She began by recognizing the important role of magazine journalism, noting that there are over 150 million active blogs, but adding that "not all content is created equally--there is content that is well-researched and well-edited, and these sources become even more important for understanding a very complicated world" filled with conflicting views and opinions. But she also noted: "We're not a content site. Our mission is to give people the power to share information with each other." And it just so happens that "they often do that through content," including sharing magazine articles.
But for content to be part of users' online lives, they have to see it first, Sandberg reminded the audience. Asked which sites are doing a good job with purveying content, she steered clear of magazines and pointed to the New York Times online, as well as Google News and the front page of Yahoo, for allowing users to customize the news they receive.
The key value here, Sandberg said, is "the ease with which I can find content"--for example, Google (her former employer) at one time measured its utility not by how long users were on the site, but how quickly they left the site, having found the information they sought.
By the same token, magazine Web sites and other online publications are in a different line of business from search, Sandberg acknowledged--one that has yet to be effectively monetized. "Where online has been successful is the monetization of search: people know what they're looking for, they look, they buy, and you can trace what everyone does from that first click to the last. That's demand fulfillment. What hasn't been figured out is demand generation."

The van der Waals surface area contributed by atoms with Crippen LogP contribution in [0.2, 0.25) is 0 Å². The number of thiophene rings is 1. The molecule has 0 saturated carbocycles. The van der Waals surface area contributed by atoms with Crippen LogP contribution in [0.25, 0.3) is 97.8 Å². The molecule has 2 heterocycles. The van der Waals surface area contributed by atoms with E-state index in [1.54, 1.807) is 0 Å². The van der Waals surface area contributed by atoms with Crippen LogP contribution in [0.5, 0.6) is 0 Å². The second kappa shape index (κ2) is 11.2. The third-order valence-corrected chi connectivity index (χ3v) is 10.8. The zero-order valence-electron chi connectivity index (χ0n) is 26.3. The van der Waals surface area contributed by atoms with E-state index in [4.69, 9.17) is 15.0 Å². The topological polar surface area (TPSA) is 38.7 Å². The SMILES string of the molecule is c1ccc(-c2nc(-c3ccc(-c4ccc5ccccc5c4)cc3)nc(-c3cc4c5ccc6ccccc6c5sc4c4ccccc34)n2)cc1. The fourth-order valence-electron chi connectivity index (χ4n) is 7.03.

Social network sites and magazine sites are ideal candidates for demand generation, Sandberg said, but success depends entirely on the advertising model: "I'm excited about a lot of the content online, because where people spend their time online is the logical place to advertise. The way we're thinking about monetization is--we'll look at what people do on our site, and have advertising that is part of the experience." Here she warned that "interruptive advertising is hard. A better model is advertising that's integrated into the experience."
Facebook provides some valuable models for magazines in terms of building audience and engagement, according to Sandberg, who advised that "pushing information to users is a big part of what makes success on the Web." In this vein, she recalled that after the controversy died down, Facebook's Newsfeed--a scrolling report with updates about other members of a user's social network--has "actually been one of the things that really makes Facebook work." For social network sites and magazines alike, she went on, "getting information to people where they are is the main challenge in the long run, and also the main challenge for monetization."
However, Sandberg also recognized that the imperative to push content through various platforms may clash with many magazine publishers' desire to retain control of their proprietary content. On the one hand, "the more people can do links, the easier you make it to share your content, and the more viral that content becomes." But on the other, "I understand that because the financial pressures are very real, there's the focus on keeping your own content in a walled garden." She had no specific advice about resolving this contradiction, except that "the relation behind them has to be worked out very carefully."